Offers get rescinded rarely, but usually for a good reason. In most cases, consider it a blessing in disguise. Here, we explain how to handle it.
As a hiring manager, I have rescinded offers several times and I didn't feel bad about it. But things are different now in COVID-19. While in a manager's career this is something that should happen super rarely - now it's happening broadly across a variety of roles. Why?
Before COVID-19: Most of the time, after extending an offer, something happened with the candidate that was a massive red flag. Taking the offer back was the only reasonable recourse to save the team the agony of introducing someone who is a poor fit and save me from likely firing this person six months later. Even after 10 rounds of interviews, sometimes you make a mistake. It's not great for the candidate and it can be massively unfair, but it's important to be honest off the bat and set things straight.
After COVID-19: Now, things have changed. Companies are rescinding not due to a poor fit, but because of the lack of budget. If this has happened to you, I'm sorry. I fully understand that it can feel disarming and unfair. But it's important to note that there's usually a reason behind it - and sometimes, especially in times like these, it can save you some heartache down the line. If the company didn't have money to hire to begin with, they likely wouldn't be in better shape when it came to raises and performance reviews.
Bad fit, manager getting cold feet, not worth the salary they negotiated, department being dissolved, financial issues with the company, something came up in your background check - these are all things that would honestly make your life hell had you taken the job. Employers can rescind an offer for virtually any reason but a discriminatory one.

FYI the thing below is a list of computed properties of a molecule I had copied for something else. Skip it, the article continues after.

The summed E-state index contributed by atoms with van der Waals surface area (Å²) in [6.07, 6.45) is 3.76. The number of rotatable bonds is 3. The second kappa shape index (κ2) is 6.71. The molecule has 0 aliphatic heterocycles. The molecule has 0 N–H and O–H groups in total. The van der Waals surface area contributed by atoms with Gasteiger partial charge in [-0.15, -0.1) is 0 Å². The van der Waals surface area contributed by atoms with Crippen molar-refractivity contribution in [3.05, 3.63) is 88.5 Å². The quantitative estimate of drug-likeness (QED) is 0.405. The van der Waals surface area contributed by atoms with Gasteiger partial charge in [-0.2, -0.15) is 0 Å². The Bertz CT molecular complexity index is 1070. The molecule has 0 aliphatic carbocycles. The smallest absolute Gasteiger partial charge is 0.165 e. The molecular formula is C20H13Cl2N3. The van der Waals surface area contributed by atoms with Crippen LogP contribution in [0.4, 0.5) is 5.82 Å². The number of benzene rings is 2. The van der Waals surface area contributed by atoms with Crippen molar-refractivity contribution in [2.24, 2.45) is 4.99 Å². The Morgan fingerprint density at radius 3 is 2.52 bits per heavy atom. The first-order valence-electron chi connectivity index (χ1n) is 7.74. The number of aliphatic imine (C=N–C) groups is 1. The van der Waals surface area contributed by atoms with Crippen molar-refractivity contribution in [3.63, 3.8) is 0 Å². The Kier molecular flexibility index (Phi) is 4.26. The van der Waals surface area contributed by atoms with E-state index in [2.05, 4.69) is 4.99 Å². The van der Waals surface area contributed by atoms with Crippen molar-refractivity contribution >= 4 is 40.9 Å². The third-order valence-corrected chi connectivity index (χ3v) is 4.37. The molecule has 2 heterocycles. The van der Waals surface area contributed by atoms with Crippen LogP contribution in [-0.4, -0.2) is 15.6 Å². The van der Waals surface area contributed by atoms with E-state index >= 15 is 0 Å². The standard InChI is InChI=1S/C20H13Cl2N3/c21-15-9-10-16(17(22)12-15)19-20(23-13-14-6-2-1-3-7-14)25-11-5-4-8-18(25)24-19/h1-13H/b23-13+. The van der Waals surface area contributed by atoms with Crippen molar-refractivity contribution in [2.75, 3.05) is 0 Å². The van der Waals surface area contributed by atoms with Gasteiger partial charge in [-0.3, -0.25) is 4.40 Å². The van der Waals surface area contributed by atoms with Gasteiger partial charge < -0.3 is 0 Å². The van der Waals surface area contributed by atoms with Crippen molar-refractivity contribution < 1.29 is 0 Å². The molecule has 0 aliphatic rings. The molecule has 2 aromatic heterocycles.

In COVID-19, we're seeing companies re-shuffling priorities virtually, and sometimes you might be at the finish line when the offer is pulled. In fact, I've even spoken with people who even signed and were about to start when the offer disappeared. It sucks, it's not fair - but it's better to find a company who can afford you and your growth from the beginning.
All states (except for Montana) have something called employment-at-will. This means both you and your employer can terminate the contract with no reason given at any time. There are two things here I want you to know:
Every job offer contract comes with "contingencies". These are loopholes your employer puts in to be able to terminate the contract with no recourse. For instance, if you fail a criminal background check or credit check or have issues with your references - this makes it easy for you to lose your contract even if you signed already.
(If adverse action is taken against you based on your credit report, you are entitled to a free copy of the report that was used. Please take advantage of that)
If there is something in your background that can be an issue - speak up. Most commonly in tech, we see candidates feel insecure about not attending college and sometimes even purchasing a fake degree (the dark web is not your friend) or claiming they graduated when they dropped out. If you're a gifted engineer or data scientist, or if you've already had some career accomplishments, rest assured that no one cares if you graduated. You're only hurting yourself by lying. It's truly not worth it.
Separately, it's also important to note another case - negotiation. Every time you negotiate an offer, you are legally "rejecting it" and the employer is not bound to counter you. It is extremely unlikely this would result in an offer withdrawal unless you are rude or offensive in the way you negotiate.
Lastly - your job offer and your employment contract are usually two different things at a larger company (this may be the same at a startup). Be wary of that.
Sometimes. The legal concept of “promissory estoppel” protects you from harm you might have incurred from the offer being withdrawn, but it does have to be both substantial and well documented. Some examples:
Otherwise, you might be able to keep the signing bonus, but that's about it.
It's important to note that you probably can't file for unemployment since most states have requirements of how long you've been with a company before you can get benefits.
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